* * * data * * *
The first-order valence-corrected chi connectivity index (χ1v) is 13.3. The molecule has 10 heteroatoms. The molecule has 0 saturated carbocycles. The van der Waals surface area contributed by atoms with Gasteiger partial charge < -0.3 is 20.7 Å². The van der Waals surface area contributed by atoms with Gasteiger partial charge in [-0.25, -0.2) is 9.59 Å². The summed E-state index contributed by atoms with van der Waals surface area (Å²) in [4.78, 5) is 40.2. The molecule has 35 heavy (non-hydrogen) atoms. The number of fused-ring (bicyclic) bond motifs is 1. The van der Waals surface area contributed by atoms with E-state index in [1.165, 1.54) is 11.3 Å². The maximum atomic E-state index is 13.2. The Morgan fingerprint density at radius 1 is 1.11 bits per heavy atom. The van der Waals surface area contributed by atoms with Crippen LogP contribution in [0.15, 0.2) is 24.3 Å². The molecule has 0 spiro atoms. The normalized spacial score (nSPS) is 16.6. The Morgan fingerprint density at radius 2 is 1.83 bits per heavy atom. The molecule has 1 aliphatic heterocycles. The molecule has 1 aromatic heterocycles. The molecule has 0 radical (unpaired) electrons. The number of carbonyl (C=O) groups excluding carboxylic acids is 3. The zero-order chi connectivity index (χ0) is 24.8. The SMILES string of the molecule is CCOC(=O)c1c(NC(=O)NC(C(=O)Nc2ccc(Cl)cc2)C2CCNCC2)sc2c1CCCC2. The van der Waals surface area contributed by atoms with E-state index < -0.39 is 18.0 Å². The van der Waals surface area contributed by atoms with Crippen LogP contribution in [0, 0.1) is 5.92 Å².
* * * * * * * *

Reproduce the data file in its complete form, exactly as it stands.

The first-order valence-corrected chi connectivity index (χ1v) is 13.3. The molecule has 10 heteroatoms. The molecule has 0 saturated carbocycles. The van der Waals surface area contributed by atoms with Gasteiger partial charge < -0.3 is 20.7 Å². The van der Waals surface area contributed by atoms with Gasteiger partial charge in [-0.25, -0.2) is 9.59 Å². The summed E-state index contributed by atoms with van der Waals surface area (Å²) in [4.78, 5) is 40.2. The molecule has 35 heavy (non-hydrogen) atoms. The number of fused-ring (bicyclic) bond motifs is 1. The van der Waals surface area contributed by atoms with E-state index in [1.165, 1.54) is 11.3 Å². The maximum atomic E-state index is 13.2. The Morgan fingerprint density at radius 1 is 1.11 bits per heavy atom. The van der Waals surface area contributed by atoms with Crippen LogP contribution in [0.15, 0.2) is 24.3 Å². The molecule has 0 spiro atoms. The normalized spacial score (nSPS) is 16.6. The Morgan fingerprint density at radius 2 is 1.83 bits per heavy atom. The molecule has 1 aliphatic heterocycles. The molecule has 1 aromatic heterocycles. The molecule has 0 radical (unpaired) electrons. The number of carbonyl (C=O) groups excluding carboxylic acids is 3. The zero-order chi connectivity index (χ0) is 24.8. The SMILES string of the molecule is CCOC(=O)c1c(NC(=O)NC(C(=O)Nc2ccc(Cl)cc2)C2CCNCC2)sc2c1CCCC2. The van der Waals surface area contributed by atoms with E-state index < -0.39 is 18.0 Å². The van der Waals surface area contributed by atoms with Crippen LogP contribution in [0, 0.1) is 5.92 Å².